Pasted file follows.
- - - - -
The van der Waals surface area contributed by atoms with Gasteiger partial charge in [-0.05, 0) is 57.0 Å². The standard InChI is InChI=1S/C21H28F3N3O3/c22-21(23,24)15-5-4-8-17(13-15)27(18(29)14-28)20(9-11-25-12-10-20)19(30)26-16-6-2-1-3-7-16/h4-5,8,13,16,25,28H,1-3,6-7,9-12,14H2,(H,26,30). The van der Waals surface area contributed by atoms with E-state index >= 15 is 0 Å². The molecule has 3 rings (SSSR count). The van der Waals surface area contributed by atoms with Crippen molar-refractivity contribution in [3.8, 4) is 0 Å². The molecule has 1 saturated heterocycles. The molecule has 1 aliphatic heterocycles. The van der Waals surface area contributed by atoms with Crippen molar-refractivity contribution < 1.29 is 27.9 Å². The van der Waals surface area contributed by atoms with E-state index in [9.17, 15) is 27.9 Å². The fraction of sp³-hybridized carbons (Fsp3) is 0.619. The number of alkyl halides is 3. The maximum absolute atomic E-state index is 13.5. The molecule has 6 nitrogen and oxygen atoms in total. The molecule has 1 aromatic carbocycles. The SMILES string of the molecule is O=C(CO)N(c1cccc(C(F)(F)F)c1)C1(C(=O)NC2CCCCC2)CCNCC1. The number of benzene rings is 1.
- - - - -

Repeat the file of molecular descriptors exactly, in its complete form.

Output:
The van der Waals surface area contributed by atoms with Gasteiger partial charge in [-0.05, 0) is 57.0 Å². The standard InChI is InChI=1S/C21H28F3N3O3/c22-21(23,24)15-5-4-8-17(13-15)27(18(29)14-28)20(9-11-25-12-10-20)19(30)26-16-6-2-1-3-7-16/h4-5,8,13,16,25,28H,1-3,6-7,9-12,14H2,(H,26,30). The van der Waals surface area contributed by atoms with E-state index >= 15 is 0 Å². The molecule has 3 rings (SSSR count). The van der Waals surface area contributed by atoms with Crippen molar-refractivity contribution in [3.8, 4) is 0 Å². The molecule has 1 saturated heterocycles. The molecule has 1 aliphatic heterocycles. The van der Waals surface area contributed by atoms with Crippen molar-refractivity contribution < 1.29 is 27.9 Å². The van der Waals surface area contributed by atoms with E-state index in [9.17, 15) is 27.9 Å². The fraction of sp³-hybridized carbons (Fsp3) is 0.619. The number of alkyl halides is 3. The maximum absolute atomic E-state index is 13.5. The molecule has 6 nitrogen and oxygen atoms in total. The molecule has 1 aromatic carbocycles. The SMILES string of the molecule is O=C(CO)N(c1cccc(C(F)(F)F)c1)C1(C(=O)NC2CCCCC2)CCNCC1. The number of benzene rings is 1.